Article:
We assume a brightness u and assign the following values to f1 and f2. Let f1 be the brightness of the light-on ganglion cell, f2 that of the dark-on ganglion cell. We also refer to this ganglion cell as the light-off cell. We assume here that the dark-on submodality existed first. Therefore, it forms the lower of the two input layers in the thalamus and cortex.

Originally, each class 4 input layer had an associated class 3 output layer just above it - so both the submodalities and the neuron class layers divided and rearranged themselves for each submodality.

This resulted in the 4-Hell-On and 4-Hell-Off inpout layers and the two outpout layers 3-Hell-On and 3-Hell-Off.

However, since the light-on receptor was a descendant of the dark-on receptor, they were both signal-compatible, i.e. signal-related. Therefore, the output neurons of the lower output layer S3-Dark-On could also receive the excitation from the output neurons of the upper layer S4-Light-On. The input layer S4-Hell-On became superfluous and regressed in the course of evolution.

The excitation transmitted from the input neurons into the system should propagate through the layer and reach every neuron of the eye dominance column. The specified cable equation for markless axons applies here.

We consider a selected output neuron, which has the distance r1 and r2 from the input neurons. The excitations from both input neurons excite the output neuron according to the formula

Formula

As already shown on the Hessian matrix of the transfer function, there is a global maximum of the firing rate. We want to know where the output neuron with the strongest excitation is located for given firing rates f1 and f2.

We determine the maximum by setting the derivative to zero.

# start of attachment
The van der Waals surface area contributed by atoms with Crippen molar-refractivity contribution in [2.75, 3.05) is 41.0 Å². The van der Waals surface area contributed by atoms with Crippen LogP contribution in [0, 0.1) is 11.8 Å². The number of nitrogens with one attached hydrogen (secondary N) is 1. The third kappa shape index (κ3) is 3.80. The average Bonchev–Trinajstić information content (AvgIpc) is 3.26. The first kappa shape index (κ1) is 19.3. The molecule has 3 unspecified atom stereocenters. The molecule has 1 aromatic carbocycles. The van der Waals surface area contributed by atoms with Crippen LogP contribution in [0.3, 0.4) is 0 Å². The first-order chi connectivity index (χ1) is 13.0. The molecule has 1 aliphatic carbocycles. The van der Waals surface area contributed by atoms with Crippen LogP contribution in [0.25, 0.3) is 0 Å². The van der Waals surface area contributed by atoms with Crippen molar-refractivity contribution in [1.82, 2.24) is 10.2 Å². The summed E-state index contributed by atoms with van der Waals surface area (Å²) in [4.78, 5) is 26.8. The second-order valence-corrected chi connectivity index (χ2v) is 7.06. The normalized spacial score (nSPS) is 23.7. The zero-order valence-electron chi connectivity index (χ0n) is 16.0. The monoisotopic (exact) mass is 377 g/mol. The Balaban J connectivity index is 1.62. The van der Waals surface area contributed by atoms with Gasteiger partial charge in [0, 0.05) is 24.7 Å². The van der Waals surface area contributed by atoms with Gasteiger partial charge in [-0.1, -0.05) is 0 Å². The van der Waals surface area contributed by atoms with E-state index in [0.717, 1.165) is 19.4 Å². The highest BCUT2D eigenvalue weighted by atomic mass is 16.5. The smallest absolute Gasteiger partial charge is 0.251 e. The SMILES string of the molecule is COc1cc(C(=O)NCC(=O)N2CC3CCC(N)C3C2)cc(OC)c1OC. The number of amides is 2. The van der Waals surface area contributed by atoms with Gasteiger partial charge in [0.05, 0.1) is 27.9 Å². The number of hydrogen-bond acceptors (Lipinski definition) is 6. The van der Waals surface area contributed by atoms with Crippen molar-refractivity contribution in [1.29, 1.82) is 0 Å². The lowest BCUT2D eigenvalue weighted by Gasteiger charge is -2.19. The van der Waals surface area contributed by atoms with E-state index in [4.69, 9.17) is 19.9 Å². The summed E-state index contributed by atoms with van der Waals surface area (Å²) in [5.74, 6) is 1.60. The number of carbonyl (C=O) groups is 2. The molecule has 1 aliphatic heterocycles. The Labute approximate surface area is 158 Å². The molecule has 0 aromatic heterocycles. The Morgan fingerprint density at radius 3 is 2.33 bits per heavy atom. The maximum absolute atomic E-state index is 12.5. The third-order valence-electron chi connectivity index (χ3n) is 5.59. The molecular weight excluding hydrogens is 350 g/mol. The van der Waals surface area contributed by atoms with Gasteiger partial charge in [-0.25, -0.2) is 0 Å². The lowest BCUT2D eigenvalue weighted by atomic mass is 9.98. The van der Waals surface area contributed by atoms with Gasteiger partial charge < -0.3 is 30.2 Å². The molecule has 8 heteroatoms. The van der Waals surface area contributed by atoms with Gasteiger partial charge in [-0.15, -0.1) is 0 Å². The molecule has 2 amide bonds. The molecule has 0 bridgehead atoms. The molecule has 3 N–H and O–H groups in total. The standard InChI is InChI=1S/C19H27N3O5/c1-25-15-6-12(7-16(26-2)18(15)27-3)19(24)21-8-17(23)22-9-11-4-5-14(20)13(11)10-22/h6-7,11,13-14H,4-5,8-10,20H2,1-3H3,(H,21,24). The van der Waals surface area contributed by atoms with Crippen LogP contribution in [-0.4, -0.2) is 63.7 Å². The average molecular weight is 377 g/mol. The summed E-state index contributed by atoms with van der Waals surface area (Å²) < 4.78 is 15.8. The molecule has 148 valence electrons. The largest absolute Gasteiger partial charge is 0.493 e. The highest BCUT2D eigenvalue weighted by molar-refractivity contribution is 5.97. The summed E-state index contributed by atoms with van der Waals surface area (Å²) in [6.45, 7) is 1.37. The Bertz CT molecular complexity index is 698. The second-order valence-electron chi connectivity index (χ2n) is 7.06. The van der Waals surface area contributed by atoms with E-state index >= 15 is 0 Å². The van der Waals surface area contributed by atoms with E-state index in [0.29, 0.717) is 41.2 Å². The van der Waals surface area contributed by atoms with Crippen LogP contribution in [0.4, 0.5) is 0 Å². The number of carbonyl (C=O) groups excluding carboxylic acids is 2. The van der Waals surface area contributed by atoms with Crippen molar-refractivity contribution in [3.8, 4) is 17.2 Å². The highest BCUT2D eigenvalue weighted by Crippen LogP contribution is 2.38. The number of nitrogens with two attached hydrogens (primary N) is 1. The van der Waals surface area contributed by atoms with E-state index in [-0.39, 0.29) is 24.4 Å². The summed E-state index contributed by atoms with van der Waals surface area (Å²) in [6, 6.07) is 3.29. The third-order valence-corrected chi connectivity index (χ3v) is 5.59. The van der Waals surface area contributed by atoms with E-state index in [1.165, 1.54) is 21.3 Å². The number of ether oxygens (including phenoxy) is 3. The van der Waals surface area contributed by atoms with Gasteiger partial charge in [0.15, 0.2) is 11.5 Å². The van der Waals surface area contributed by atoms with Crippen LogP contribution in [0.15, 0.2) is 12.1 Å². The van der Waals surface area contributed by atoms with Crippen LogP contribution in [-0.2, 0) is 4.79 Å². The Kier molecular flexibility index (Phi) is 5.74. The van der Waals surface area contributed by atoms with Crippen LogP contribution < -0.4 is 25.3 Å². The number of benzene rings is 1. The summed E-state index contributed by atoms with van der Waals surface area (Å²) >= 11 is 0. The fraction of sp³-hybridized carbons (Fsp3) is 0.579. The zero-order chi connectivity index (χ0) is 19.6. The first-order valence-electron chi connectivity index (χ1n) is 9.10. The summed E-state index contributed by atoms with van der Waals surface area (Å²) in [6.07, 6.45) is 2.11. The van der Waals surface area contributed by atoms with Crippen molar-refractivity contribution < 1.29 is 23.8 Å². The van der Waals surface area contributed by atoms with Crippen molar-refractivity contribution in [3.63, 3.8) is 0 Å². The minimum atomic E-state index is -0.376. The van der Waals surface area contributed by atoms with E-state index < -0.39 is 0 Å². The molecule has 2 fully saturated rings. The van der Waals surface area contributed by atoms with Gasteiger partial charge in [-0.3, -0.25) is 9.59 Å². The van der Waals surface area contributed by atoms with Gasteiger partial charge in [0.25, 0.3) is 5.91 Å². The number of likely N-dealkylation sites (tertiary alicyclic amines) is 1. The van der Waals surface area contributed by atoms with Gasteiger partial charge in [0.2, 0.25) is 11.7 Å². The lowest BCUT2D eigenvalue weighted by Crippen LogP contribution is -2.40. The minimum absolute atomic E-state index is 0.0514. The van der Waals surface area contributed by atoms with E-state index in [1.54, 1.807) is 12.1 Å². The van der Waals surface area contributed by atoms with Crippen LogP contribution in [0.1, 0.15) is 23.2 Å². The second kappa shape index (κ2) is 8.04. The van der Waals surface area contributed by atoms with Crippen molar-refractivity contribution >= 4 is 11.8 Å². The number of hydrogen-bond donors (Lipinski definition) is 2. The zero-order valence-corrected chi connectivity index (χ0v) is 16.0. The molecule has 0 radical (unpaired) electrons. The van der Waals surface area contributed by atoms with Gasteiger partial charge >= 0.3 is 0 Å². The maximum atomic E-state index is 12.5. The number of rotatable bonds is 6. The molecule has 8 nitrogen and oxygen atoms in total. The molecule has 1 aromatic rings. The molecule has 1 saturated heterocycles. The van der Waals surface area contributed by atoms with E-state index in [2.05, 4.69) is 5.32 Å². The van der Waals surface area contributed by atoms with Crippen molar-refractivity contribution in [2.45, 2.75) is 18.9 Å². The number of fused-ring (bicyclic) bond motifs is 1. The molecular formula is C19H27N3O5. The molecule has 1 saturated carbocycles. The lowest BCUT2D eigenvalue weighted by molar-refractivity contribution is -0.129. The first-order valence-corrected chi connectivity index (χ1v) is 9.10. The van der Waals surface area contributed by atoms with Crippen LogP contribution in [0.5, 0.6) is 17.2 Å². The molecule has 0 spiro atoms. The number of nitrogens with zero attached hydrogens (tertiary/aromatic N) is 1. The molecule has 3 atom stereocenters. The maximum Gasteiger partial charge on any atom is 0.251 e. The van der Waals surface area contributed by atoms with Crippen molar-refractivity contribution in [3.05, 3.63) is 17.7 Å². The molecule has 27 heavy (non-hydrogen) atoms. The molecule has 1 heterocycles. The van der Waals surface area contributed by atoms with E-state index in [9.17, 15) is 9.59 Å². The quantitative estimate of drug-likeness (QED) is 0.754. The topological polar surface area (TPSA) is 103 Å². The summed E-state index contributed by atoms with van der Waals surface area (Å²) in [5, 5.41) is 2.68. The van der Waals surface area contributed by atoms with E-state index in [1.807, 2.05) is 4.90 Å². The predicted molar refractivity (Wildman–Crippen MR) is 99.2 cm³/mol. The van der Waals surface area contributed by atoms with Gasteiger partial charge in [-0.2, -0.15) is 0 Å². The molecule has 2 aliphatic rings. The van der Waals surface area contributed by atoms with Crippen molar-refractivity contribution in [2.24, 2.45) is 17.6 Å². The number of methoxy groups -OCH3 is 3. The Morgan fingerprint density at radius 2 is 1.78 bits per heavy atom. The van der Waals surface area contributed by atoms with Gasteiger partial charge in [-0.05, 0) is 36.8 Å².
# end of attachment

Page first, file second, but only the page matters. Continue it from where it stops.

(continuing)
We note that the distance between the two input neurons is equal to 1, the output neuron has distance h from the centre of the output layer.

Then applies:

Formula

This is exactly the equation we have already obtained for the colour module with vertical signal mixing. Therefore, the same results will be derived from it.

Formula                                  (Main formula 1)

Formula                                (Main formula 2)

Formula               (Main formula 3)

 

This formula allows us to calculate from the firing rates f1 and f2 at which point h the output neuron has the maximum firing rate among all the others. Its output thus encodes the firing rate quotient. Instead of colours, this module can evaluate brightness. The formal apparatus is the same. A module can thus evaluate any modality as long as it decomposes into two submodalities, one of which is of the on-type and the other of the off-type.

Such a module is located in the Cortex just below the three-part colour module. We will call it the brightness module with vertical signal mixing.

Then the following statement applies:

The brightness module with vertical signal propagation in the visual cortex can recognise brightness as grey tones in the interval from white to black by characterising a maximum coded output with respect to the wavelength. It can detect brightness.

If the output of this brightness module leaves (up or down) and there is subsequently lateral neighbour inhibition between the output signals, the result is an output vector with sparse coding. Only those neurons remain active that are in the immediate vicinity of the excitation maximum. The excitation of the remaining neurons in the entire eye dominance column falls victim to lateral inhibition.

3.1.3.   New modalities in the vertical divergence module